The availability of soil micronutrients at the Glenlea study may have affected concentration of these minerals in the grain; however, soil micronutrient levels have not been measured in the this study. Doing so would provide important insight into the dynamics of micronutrient availability and plant uptake.

Another possibility is that the plants' ability to take up nutrients is different in the two crop rotations, regardless of availability. In previous work on the Glenlea study, we have observed increased mycorrhizal colonization of plant roots in the perennial crop rotation (see The Effect of Crop Rotation and Chemical Inputs on Mycorrhizal Colonization), due in part to low levels of available soil P in this rotation. Other researchers have observed increased Zn and Cu content and reduced Mn content under conditions of low soil P availability and increased mycorrhizal activity (Liu et al, 2000).

Potassium, Calcium, Magnesium and Iron

Concentrations of potassium, calcium, magnesium and iron were not affected by crop rotation or input management system.

Conclusions and Recommendations

  • Including green manures and forage legumes in organic rotations can provide an adequate supply of nitrogen to maintain grain nitrogen content. Where soil N is very low, grain N content will also likely be low.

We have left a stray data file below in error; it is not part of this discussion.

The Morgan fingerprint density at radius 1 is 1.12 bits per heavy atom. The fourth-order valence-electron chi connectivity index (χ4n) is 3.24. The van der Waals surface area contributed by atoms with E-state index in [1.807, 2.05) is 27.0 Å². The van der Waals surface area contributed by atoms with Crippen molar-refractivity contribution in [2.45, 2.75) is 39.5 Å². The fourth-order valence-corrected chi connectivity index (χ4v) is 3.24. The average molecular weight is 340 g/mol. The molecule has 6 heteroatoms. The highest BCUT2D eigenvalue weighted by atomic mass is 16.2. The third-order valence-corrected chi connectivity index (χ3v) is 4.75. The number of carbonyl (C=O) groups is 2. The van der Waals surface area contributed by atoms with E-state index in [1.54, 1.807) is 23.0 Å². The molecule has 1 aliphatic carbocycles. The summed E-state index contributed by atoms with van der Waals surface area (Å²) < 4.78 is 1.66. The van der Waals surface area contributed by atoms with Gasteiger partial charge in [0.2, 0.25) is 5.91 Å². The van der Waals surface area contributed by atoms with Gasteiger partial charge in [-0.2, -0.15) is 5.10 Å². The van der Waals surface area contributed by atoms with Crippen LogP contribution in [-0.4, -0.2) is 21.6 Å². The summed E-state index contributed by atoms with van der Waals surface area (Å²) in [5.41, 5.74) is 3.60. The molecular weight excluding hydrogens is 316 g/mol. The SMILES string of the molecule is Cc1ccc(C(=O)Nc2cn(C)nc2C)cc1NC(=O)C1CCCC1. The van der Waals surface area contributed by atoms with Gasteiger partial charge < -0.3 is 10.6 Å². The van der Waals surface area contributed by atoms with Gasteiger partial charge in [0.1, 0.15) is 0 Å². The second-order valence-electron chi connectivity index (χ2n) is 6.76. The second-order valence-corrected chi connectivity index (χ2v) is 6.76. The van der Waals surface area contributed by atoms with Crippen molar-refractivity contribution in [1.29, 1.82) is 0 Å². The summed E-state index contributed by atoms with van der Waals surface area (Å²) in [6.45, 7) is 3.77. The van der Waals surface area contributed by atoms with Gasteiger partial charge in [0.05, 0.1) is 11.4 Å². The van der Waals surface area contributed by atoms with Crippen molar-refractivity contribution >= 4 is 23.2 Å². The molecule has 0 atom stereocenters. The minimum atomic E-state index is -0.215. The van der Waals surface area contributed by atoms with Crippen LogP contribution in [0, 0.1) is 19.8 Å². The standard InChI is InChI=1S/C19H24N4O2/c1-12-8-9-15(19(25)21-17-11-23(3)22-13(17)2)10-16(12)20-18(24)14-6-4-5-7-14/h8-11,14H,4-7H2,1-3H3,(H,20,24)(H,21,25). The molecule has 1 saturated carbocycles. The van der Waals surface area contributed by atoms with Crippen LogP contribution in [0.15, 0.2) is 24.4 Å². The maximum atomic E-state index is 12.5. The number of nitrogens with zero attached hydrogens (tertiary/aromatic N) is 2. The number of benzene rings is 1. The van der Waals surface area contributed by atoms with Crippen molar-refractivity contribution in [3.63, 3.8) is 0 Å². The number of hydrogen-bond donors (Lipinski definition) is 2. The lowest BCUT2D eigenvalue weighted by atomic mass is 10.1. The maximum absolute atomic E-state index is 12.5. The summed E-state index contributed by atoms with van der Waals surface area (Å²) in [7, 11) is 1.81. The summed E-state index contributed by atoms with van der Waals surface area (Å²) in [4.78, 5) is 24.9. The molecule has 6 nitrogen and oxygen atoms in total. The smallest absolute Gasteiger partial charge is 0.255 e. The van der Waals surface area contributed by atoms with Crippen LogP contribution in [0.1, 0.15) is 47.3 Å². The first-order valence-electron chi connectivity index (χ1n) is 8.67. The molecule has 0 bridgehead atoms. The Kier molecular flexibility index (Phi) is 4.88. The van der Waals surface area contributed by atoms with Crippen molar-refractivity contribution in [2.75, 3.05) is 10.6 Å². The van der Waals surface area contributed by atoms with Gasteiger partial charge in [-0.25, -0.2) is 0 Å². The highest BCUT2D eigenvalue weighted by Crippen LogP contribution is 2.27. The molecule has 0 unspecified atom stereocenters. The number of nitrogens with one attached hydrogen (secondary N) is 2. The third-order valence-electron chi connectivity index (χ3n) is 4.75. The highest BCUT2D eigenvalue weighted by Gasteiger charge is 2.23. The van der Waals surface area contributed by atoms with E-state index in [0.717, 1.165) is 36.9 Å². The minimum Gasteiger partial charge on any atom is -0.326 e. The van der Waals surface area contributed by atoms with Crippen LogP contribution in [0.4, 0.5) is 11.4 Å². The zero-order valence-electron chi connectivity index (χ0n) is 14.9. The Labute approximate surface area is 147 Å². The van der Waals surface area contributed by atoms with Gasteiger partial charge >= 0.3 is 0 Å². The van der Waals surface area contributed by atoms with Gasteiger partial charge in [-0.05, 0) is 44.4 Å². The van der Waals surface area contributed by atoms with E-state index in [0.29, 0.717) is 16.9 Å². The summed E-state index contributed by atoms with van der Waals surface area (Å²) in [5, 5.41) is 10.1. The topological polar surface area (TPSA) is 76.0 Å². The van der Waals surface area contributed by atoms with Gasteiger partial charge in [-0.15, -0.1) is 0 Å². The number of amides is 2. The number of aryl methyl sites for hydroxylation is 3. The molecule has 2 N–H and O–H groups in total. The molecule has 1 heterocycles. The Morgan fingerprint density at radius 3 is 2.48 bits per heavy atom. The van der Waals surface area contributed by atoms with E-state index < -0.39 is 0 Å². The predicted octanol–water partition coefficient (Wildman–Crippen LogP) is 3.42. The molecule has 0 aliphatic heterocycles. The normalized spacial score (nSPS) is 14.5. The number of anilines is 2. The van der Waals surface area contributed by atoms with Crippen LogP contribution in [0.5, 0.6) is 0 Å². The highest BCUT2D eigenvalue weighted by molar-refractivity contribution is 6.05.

• Low soil phosphorus levels in organic forage-based rotations can contribute to low P content in wheat grain.
  • Low soil P levels can increase mycorrhizal colonization, which in turn can increase plant uptake of zinc and copper and reduce plant uptake of manganese.
  • Crop rotation and its effects of soil nutrient status and soil biology are major contributors to nutrient uptake by plants, and should be considered when comparing the quality of organic and conventional produce.


Liu, A., Hamel, C., Hamilton, R. I., Ma, B. L. and Smith, D. L. 2000. Acquisition of Cu, Zn, Mn, and Fe by mycorrhizal maize (Zea mays L.) grown in soil at different P and micronutrient levels. Mycorrhiza 9: 331-336.

Further reading

Thiessen Martens, J. 2008. Crop rotation key to increasing nutrient content of grains. Organic Agriculture Centre of Canada.

Copyright and Liability

This page created January 2009.

The production of this webpage was supported in part by funding from the Advancing Canadian Agriculture and Agri-Food (ACAAF) program of Agriculture and Agri-Food Canada.